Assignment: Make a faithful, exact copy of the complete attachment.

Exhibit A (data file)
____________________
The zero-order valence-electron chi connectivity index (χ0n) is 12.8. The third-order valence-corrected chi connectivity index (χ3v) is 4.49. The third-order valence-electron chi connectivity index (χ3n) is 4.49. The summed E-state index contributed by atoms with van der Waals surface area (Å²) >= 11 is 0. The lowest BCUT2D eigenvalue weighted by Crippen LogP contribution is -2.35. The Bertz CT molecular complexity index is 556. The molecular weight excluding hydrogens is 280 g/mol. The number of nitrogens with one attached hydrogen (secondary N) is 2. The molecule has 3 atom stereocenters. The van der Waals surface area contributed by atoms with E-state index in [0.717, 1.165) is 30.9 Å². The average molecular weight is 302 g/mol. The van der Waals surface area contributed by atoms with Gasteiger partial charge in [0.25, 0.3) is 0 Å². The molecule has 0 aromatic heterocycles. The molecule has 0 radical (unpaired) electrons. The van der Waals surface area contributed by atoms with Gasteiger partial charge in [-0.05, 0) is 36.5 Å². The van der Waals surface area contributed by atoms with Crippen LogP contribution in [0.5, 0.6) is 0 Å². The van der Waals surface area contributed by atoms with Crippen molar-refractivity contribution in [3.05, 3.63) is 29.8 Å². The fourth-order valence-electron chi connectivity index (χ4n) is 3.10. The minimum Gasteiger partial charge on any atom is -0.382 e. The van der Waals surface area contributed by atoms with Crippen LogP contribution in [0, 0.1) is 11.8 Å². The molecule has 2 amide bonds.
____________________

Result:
The zero-order valence-electron chi connectivity index (χ0n) is 12.8. The third-order valence-corrected chi connectivity index (χ3v) is 4.49. The third-order valence-electron chi connectivity index (χ3n) is 4.49. The summed E-state index contributed by atoms with van der Waals surface area (Å²) >= 11 is 0. The lowest BCUT2D eigenvalue weighted by Crippen LogP contribution is -2.35. The Bertz CT molecular complexity index is 556. The molecular weight excluding hydrogens is 280 g/mol. The number of nitrogens with one attached hydrogen (secondary N) is 2. The molecule has 3 atom stereocenters. The van der Waals surface area contributed by atoms with E-state index in [0.717, 1.165) is 30.9 Å². The average molecular weight is 302 g/mol. The van der Waals surface area contributed by atoms with Gasteiger partial charge in [0.25, 0.3) is 0 Å². The molecule has 0 aromatic heterocycles. The molecule has 0 radical (unpaired) electrons. The van der Waals surface area contributed by atoms with Gasteiger partial charge in [-0.05, 0) is 36.5 Å². The van der Waals surface area contributed by atoms with Crippen LogP contribution in [0.5, 0.6) is 0 Å². The van der Waals surface area contributed by atoms with Crippen molar-refractivity contribution in [3.05, 3.63) is 29.8 Å². The fourth-order valence-electron chi connectivity index (χ4n) is 3.10. The minimum Gasteiger partial charge on any atom is -0.382 e. The van der Waals surface area contributed by atoms with Crippen LogP contribution in [0, 0.1) is 11.8 Å². The molecule has 2 amide bonds.